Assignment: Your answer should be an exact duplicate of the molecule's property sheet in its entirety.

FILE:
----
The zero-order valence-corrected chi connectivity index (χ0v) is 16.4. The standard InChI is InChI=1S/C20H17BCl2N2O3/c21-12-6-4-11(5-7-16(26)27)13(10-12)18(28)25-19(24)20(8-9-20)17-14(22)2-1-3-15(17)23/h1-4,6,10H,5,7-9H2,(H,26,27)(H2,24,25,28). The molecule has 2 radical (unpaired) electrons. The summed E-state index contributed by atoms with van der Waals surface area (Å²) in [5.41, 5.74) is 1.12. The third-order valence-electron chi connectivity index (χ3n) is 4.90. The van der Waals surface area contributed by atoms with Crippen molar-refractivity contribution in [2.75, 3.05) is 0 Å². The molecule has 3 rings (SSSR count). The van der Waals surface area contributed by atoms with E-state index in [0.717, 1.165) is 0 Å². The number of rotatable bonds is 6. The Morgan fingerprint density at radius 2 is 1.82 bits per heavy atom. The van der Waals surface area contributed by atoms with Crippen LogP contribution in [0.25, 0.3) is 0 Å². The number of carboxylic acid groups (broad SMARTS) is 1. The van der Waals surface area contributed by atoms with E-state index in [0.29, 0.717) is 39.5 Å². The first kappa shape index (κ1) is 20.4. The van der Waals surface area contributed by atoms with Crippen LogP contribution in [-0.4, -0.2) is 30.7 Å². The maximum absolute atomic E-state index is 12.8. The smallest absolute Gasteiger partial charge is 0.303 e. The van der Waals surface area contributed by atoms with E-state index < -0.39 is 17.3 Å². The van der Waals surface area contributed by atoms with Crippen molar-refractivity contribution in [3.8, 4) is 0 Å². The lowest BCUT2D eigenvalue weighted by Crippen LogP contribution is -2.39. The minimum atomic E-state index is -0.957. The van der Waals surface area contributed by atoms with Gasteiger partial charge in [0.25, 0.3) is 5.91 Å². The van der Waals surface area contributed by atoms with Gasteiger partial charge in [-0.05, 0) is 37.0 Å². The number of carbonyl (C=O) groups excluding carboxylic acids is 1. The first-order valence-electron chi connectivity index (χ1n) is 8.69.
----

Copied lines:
The zero-order valence-corrected chi connectivity index (χ0v) is 16.4. The standard InChI is InChI=1S/C20H17BCl2N2O3/c21-12-6-4-11(5-7-16(26)27)13(10-12)18(28)25-19(24)20(8-9-20)17-14(22)2-1-3-15(17)23/h1-4,6,10H,5,7-9H2,(H,26,27)(H2,24,25,28). The molecule has 2 radical (unpaired) electrons. The summed E-state index contributed by atoms with van der Waals surface area (Å²) in [5.41, 5.74) is 1.12. The third-order valence-electron chi connectivity index (χ3n) is 4.90. The van der Waals surface area contributed by atoms with Crippen molar-refractivity contribution in [2.75, 3.05) is 0 Å². The molecule has 3 rings (SSSR count). The van der Waals surface area contributed by atoms with E-state index in [0.717, 1.165) is 0 Å². The number of rotatable bonds is 6. The Morgan fingerprint density at radius 2 is 1.82 bits per heavy atom. The van der Waals surface area contributed by atoms with Crippen LogP contribution in [0.25, 0.3) is 0 Å². The number of carboxylic acid groups (broad SMARTS) is 1. The van der Waals surface area contributed by atoms with E-state index in [0.29, 0.717) is 39.5 Å². The first kappa shape index (κ1) is 20.4. The van der Waals surface area contributed by atoms with Crippen LogP contribution in [-0.4, -0.2) is 30.7 Å². The maximum absolute atomic E-state index is 12.8. The smallest absolute Gasteiger partial charge is 0.303 e. The van der Waals surface area contributed by atoms with E-state index < -0.39 is 17.3 Å². The van der Waals surface area contributed by atoms with Crippen molar-refractivity contribution in [3.8, 4) is 0 Å². The lowest BCUT2D eigenvalue weighted by Crippen LogP contribution is -2.39. The minimum atomic E-state index is -0.957. The van der Waals surface area contributed by atoms with Gasteiger partial charge in [0.25, 0.3) is 5.91 Å². The van der Waals surface area contributed by atoms with Gasteiger partial charge in [-0.05, 0) is 37.0 Å². The number of carbonyl (C=O) groups excluding carboxylic acids is 1. The first-order valence-electron chi connectivity index (χ1n) is 8.69.